Electrical stimulation effects on tenderness of five muscles from Hampshire × Rambouillet crossbred lambs with the callipyge phenotype

C. R. Kerth, T. L. Cain, S. P. Jackson, C. B. Ramsey, M. F. Miller

Research output: Contribution to journalArticle

23 Scopus citations

Abstract

The objective of this study was to determine effects of electrical stimulation (ES) on muscle quality and sensory traits of 12 Hampshire × Rambouillet callipyge lambs. One side of each carcass was randomly assigned to an ES treatment of 550 V and 60 Hz of electricity for 2 s on and 2 s off 15 times. The other side was a nonstimulated control (NES). Heated calpastatin, sarcomere length, myofibrillar fragmentation index (MFI), Warner-Bratzler shear (WBS), and trained sensory panel values were measured on the semitendinosus (ST), semimembranosus (SM), longissimus (ML), supraspinatus (SP), and triceps brachii (TB) muscles. Electrically stimulating the carcass sides induced a more rapid (P = .001) pH decline in the longissimus muscle, and ES sides had a brighter (P = .001) red color of loineye than nonstimulated sides. At d 14 of storage (2°C), the TB had the highest (P < .05) MFI value, indicating more protein degradation, and the ST and ML muscles had the lowest MFI (P = .008). Regardless of ES treatment, SM and ML had the highest (P < .05) WBS values. The ST muscle had higher (P < .05) WBS values than the SP but did not differ (P > .05) from the TB muscle. Electrical stimulation had no effect on WBS or any trained sensory panel values (P > .05). The percentage of loin chops rated slightly tender or better was improved 30 to 34% by electrical stimulation (P < .05). The ML muscle was scored lower (P < .05) in sustained juiciness compared with the SM, SP, and TB but did not differ (P > .05) from the ST muscle. The SM and ML muscles were rated lower (P < .05) in initial and sustained tenderness scores than other muscles. Tenderness scores were higher (P < .05) for the TB than for the SP but did not differ (P > .05) from the ST muscle. Electrically stimulating callipyge carcasses improves the tenderness of loin chops by increasing the percentage of chops rated from slightly tough to slightly tender.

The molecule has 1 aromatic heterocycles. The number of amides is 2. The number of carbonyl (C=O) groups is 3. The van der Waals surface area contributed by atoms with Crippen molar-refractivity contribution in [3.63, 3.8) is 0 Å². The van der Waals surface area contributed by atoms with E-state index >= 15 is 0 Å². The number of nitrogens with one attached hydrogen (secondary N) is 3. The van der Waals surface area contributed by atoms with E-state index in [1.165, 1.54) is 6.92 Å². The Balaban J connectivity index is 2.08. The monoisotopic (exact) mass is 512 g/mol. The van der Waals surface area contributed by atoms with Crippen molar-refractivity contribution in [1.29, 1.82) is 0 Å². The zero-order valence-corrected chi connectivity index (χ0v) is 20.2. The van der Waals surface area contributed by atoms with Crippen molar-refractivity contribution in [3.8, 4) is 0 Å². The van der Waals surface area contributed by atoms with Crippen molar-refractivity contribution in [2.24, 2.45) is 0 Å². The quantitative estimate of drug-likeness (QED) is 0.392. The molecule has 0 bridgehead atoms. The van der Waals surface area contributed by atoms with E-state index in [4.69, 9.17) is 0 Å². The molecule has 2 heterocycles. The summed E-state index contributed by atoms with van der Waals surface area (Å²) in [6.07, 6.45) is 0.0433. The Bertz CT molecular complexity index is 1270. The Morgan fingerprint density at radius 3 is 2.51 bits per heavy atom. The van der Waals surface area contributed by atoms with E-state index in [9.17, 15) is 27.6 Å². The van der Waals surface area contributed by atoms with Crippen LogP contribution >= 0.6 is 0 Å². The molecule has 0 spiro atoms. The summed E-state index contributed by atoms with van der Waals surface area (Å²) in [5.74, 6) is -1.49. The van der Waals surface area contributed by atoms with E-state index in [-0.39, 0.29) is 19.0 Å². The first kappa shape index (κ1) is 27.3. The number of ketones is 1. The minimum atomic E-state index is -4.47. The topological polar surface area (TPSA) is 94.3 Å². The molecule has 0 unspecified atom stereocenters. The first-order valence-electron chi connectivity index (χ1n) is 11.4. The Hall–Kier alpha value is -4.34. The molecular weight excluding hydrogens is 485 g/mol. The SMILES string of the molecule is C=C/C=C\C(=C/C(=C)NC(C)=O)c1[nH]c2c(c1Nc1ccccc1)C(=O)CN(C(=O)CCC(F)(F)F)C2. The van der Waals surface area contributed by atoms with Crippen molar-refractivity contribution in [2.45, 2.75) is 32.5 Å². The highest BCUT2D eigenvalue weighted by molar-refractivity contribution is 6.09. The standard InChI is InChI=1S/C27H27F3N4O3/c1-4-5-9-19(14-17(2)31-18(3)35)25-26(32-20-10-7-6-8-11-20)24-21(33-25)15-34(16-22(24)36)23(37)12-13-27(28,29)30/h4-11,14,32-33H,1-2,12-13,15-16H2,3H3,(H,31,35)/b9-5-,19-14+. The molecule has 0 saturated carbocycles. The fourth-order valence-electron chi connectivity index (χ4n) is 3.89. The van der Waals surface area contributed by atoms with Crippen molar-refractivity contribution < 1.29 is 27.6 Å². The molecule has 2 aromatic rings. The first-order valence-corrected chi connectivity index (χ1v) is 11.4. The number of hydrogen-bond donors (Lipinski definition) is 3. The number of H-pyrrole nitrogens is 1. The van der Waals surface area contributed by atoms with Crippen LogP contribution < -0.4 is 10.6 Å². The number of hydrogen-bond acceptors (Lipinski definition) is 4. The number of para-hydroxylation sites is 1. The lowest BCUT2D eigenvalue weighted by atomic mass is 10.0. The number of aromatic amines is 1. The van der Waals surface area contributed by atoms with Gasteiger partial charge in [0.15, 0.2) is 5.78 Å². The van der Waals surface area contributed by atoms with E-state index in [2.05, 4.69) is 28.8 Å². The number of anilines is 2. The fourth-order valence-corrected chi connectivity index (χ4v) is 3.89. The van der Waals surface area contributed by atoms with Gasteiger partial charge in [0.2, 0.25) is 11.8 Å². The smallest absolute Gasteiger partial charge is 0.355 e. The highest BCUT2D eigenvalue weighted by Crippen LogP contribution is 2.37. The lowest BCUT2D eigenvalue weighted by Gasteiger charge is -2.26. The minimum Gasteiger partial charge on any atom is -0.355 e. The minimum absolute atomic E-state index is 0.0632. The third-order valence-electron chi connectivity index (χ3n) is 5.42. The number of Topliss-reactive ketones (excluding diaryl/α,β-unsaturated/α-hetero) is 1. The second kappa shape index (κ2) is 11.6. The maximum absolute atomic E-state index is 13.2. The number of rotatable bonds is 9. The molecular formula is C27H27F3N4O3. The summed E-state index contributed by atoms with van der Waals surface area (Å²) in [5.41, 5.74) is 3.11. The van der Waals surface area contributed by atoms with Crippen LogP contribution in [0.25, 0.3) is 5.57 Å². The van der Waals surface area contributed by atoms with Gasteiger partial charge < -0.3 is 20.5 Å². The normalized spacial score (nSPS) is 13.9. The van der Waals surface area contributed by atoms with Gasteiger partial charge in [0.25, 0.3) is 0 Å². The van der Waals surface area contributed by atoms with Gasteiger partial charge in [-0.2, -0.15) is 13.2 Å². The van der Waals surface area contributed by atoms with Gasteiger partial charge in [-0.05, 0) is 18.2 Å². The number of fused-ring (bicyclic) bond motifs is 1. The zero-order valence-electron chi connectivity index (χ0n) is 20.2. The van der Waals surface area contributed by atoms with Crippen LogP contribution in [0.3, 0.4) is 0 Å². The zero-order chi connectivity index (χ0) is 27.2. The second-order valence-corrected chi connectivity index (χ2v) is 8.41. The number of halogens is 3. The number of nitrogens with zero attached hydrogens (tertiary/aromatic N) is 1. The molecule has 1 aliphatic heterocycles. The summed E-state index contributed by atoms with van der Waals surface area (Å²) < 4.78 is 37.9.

Original languageEnglish
Pages (from-to)2951-2955
Number of pages5
JournalJournal of animal science
Volume77
Issue number11
DOIs
StatePublished - Nov 1999

Keywords

  • Callipyge
  • Electrical stimulation
  • Lamb (meat)
  • Tenderness

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